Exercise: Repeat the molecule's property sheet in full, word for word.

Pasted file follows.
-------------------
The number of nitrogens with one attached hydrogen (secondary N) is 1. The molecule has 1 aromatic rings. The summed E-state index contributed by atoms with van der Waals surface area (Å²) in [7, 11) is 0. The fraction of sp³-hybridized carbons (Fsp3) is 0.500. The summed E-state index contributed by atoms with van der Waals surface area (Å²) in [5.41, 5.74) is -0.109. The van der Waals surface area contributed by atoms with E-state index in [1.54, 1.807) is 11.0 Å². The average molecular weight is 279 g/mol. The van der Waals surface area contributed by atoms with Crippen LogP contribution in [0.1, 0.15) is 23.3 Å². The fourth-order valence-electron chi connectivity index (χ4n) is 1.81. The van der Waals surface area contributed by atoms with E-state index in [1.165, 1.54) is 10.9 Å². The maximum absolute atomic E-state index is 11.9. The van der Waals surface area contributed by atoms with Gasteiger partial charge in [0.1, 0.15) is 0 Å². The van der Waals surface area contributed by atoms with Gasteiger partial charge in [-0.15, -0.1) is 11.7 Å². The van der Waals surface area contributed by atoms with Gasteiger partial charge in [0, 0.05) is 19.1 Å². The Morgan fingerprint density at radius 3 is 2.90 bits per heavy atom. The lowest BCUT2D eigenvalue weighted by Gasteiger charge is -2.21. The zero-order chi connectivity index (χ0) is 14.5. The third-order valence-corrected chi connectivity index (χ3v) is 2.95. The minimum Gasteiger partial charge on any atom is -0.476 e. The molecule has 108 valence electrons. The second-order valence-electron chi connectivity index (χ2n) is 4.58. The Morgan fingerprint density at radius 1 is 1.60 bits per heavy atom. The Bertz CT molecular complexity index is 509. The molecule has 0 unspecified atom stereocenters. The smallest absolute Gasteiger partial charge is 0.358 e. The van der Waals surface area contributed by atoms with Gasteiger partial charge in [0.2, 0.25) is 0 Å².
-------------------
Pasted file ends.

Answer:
The number of nitrogens with one attached hydrogen (secondary N) is 1. The molecule has 1 aromatic rings. The summed E-state index contributed by atoms with van der Waals surface area (Å²) in [7, 11) is 0. The fraction of sp³-hybridized carbons (Fsp3) is 0.500. The summed E-state index contributed by atoms with van der Waals surface area (Å²) in [5.41, 5.74) is -0.109. The van der Waals surface area contributed by atoms with E-state index in [1.54, 1.807) is 11.0 Å². The average molecular weight is 279 g/mol. The van der Waals surface area contributed by atoms with Crippen LogP contribution in [0.1, 0.15) is 23.3 Å². The fourth-order valence-electron chi connectivity index (χ4n) is 1.81. The van der Waals surface area contributed by atoms with E-state index in [1.165, 1.54) is 10.9 Å². The maximum absolute atomic E-state index is 11.9. The van der Waals surface area contributed by atoms with Gasteiger partial charge in [0.1, 0.15) is 0 Å². The van der Waals surface area contributed by atoms with Gasteiger partial charge in [-0.15, -0.1) is 11.7 Å². The van der Waals surface area contributed by atoms with Gasteiger partial charge in [0, 0.05) is 19.1 Å². The Morgan fingerprint density at radius 3 is 2.90 bits per heavy atom. The lowest BCUT2D eigenvalue weighted by Gasteiger charge is -2.21. The zero-order chi connectivity index (χ0) is 14.5. The third-order valence-corrected chi connectivity index (χ3v) is 2.95. The minimum Gasteiger partial charge on any atom is -0.476 e. The molecule has 108 valence electrons. The second-order valence-electron chi connectivity index (χ2n) is 4.58. The Morgan fingerprint density at radius 1 is 1.60 bits per heavy atom. The Bertz CT molecular complexity index is 509. The molecule has 0 unspecified atom stereocenters. The smallest absolute Gasteiger partial charge is 0.358 e. The van der Waals surface area contributed by atoms with Gasteiger partial charge in [0.2, 0.25) is 0 Å².